|[Frontiers in Bioscience 1, e34-41, July 1, 1996]|
PIG alpha1,3GALACTOSYLTRANSFERASE: A MAJOR TARGET FOR GENETIC MANIPULATION IN XENOTRANSPLANTATION
Karen Strahan, Andrew Preece and Kenth Gustafsson
Division of Cell & Molecular Biology, Institute of Child Health, University of London, 30 Guilford St., London WC1N 1EH, UK
Received 06/21/96; Accepted 07/02/96; On-line 07/08/96
Terminal carbohydrate residues of glycolipids and glycoproteins display polymorphism among as well as within various species. With the exception of Old World monkeys, great apes and man, the Gala1,3Gal structure is widely expressed in all mammals examined so far. The lack of expression of the glycosyltransferase responsible for the synthesis of Gala1,3Gal leads to the production of high titers of natural antibodies (NAb) against the Gala1,3Gal of other species. The inactivation of this gene occurred during early evolution of primates. Neutralization of viruses (e.g. retroviruses) carrying the epitope, by the pre-formed human NAb, indicates one possible evolutionary reason for the polymorphism of terminal carbohydrates among as well as within species. It has been shown that this epitope constitutes the major target, on pig endothelial cells (EC), for the pre-formed human NAb resulting in a hyperacute rejection (HAR) response. This currently makes transplantation of e.g. pig organs to humans impossible. Efforts are currently underway to prevent or to eradicate the expression of this epitope in transgenic pigs. Such pigs are likely to display a greatly increased resistance to the HAR.
The major limiting factor in clinical transplantation is the shortage of suitable human donors. If problems regarding ethical, physiological, and immunological issues can be solved, pigs have been suggested to be a future alternative source for at least some organs (1-4). The obstacles in this species combination may appear overwhelming. However, recent technological progress have suggested that overcoming the first immunological hurdle, the 'hyperacute rejection' (HAR), may be possible (5-10).
As defined by the ubiquitous presence of high titers of pre-formed natural antibodies (NAb) binding to the foreign tissue (11), pig to man organ transplantation is an example of a discordant species combination. The binding of these NAb to target epitopes on the donor organ endothelium is believed to be the initiating event in discordant xenogeneic HAR. This binding, within minutes of perfusion of the donor organ with the recipient blood, is followed by complement activation, platelet and fibrin deposition, and ultimately by interstitial edema and hemorrhage in the donor organ (e.g. 12).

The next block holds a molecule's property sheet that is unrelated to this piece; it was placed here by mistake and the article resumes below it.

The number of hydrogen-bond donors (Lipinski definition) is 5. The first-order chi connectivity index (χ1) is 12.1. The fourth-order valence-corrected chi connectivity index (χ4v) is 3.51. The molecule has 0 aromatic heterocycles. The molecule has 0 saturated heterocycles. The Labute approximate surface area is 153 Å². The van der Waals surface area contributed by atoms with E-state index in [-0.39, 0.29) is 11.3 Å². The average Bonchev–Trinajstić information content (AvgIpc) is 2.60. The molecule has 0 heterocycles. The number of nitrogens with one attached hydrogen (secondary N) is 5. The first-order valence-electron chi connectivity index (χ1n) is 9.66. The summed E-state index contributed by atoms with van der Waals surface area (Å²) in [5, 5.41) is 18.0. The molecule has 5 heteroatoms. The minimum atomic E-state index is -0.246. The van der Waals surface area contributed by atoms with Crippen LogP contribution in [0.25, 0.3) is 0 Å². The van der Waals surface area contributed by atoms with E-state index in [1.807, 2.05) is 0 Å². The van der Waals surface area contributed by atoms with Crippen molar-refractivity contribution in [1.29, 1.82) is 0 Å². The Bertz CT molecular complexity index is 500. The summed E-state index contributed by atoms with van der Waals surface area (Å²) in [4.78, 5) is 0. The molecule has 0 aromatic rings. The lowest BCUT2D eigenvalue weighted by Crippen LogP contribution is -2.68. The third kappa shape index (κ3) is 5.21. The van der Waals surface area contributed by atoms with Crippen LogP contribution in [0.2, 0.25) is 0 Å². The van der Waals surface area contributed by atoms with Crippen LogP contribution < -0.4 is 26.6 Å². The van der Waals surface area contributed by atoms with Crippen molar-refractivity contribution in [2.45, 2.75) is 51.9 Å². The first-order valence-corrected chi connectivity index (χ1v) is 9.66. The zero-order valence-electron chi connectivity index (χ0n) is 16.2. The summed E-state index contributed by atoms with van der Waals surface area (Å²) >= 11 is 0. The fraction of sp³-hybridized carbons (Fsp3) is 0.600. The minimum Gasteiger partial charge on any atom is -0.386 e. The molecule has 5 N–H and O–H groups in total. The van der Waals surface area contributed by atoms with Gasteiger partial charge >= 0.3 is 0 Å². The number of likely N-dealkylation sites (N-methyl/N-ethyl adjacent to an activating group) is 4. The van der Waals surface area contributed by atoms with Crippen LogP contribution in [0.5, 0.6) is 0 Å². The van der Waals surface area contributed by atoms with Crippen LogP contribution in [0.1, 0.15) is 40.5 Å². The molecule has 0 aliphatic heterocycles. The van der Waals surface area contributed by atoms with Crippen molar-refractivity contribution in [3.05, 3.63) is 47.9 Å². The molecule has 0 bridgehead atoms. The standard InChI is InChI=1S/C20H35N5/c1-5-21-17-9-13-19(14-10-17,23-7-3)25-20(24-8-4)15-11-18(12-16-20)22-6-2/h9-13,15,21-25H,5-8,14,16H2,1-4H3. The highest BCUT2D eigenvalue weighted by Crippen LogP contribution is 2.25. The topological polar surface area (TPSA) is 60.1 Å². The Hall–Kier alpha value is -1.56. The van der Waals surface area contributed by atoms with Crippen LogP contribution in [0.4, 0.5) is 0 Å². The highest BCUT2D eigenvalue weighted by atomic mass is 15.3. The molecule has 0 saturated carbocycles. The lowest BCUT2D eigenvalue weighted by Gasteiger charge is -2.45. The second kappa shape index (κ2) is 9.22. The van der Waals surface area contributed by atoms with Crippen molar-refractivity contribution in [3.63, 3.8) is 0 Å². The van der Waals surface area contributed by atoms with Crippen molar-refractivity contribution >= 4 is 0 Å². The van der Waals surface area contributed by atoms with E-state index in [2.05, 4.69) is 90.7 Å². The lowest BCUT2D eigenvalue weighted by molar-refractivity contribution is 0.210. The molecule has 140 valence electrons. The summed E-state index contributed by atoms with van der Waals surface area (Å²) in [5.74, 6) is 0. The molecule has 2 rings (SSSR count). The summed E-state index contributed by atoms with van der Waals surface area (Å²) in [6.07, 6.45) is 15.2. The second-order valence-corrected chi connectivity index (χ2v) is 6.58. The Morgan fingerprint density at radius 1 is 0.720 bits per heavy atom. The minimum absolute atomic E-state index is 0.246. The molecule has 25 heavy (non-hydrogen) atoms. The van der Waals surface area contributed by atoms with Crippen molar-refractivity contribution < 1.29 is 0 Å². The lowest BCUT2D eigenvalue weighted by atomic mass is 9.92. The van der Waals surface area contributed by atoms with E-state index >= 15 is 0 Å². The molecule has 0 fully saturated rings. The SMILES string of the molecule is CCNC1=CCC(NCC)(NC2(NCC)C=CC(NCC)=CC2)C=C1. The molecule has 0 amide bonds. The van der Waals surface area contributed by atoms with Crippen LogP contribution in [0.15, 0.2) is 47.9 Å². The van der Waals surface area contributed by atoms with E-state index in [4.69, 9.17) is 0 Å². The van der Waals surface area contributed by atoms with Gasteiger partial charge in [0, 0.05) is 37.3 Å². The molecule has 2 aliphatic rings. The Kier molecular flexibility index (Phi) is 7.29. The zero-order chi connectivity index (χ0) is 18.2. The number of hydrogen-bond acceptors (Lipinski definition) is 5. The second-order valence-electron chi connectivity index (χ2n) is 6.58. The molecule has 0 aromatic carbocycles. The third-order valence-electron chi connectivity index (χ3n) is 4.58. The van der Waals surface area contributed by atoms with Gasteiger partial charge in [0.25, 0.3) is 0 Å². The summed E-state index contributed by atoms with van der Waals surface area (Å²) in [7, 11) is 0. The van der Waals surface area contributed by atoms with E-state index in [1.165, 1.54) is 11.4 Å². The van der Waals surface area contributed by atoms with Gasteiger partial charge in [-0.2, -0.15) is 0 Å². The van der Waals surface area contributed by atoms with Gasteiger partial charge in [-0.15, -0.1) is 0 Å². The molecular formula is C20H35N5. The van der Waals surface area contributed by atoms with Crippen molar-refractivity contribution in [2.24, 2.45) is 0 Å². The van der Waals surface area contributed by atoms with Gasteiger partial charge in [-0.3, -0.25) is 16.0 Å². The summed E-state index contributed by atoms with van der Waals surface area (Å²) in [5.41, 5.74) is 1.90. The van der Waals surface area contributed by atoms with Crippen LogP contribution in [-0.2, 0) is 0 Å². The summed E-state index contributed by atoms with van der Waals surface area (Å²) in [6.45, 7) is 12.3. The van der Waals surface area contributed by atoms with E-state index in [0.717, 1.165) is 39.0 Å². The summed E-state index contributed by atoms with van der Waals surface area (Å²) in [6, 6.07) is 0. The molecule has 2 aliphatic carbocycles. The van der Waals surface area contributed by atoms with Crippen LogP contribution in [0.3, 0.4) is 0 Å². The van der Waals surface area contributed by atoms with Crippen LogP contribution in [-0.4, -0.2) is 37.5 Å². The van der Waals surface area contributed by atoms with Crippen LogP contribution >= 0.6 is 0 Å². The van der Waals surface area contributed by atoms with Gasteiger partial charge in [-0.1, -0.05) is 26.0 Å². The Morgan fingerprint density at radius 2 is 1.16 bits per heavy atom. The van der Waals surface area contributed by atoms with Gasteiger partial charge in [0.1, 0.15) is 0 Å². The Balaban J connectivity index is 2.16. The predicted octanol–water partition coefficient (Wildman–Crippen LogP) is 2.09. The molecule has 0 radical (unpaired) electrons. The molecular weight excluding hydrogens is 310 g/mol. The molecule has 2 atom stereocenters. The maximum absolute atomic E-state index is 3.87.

The efforts to avoid HAR in this species combination have been based on three lines of work: 1. depletion of anti-pig NAb (5-7); 2. provision of human complement inhibitors in the transplanted organ by transgenic means (8, 9); and 3. inhibition or eradication of the target epitopes for the NAb (10, 13). In this review we describe the background to and the on-going work aimed at down-regulating the main target epitope for the human anti-pig NAb in pig cells.
The galactosyl (a1,3)galactosyl(b1,4)acetyl-glucosaminyl carbohydrate epitope, hereafter referred to as Gala1,3Gal, is expressed in many mammals, but not in humans, Old World monkeys and the great apes (14-16). Instead, the latter species ubiquitously express high levels of pre-formed 'natural' antibodies (NAb) against this epitope (17, 18). In pigs, as well as in mice, the carbohydrate is present on glycoproteins and glycolipids on a variety of cell types, including endothelial cells (EC)(19). It was therefore a reasonable assumption that the Gala1,3Gal structure would constitute one of the important targets for human NAb in pig-to-primate xenotransplantation. The Gala1,3Gal structure is reminiscent of the ABO-type of carbohydrates in humans, a terminal carbohydrate structure which is polymorphic among individuals of one species (Fig. 1). It is well known that A- or B-type grafts, due to the presence of pre-formed NAb in non-matched recipients, can lead to HAR in human allotransplantation (20).
Fig. 1 Structure of ABO and Gala1,3Gal terminal carbohydrates. The individual carbohydrate components are: Fuc, fucosyl, lined horizontally; GalNAc, acetylgalactosaminyl, lined vertically; Gal, galactosyl, black filled; GlcNAc, acetylglucosaminyl, white filled.
Complex carbohydrates are synthesized in the Golgi via the action of a number of glycosyltransferases (21). The number of glycosyl-transferase genes with different specificity has been estimated to be as many as one hundred or more. The human ABO carbohydrate terminus is synthesized by two alternative enzymes encoded for by an allelic gene locus. The two A- and B- enzymes differ by only a few amino acids, resulting in the addition of a terminal GalNAc and Gal residue, respectively, whereas the O-type allele does not result in the expression of an active enzyme (22). The Gala1,3Gal structure is identical to the (ABO) B-type with the important exception that this structure lacks the fucosylation in an a1,2-linkage (Fig. 1).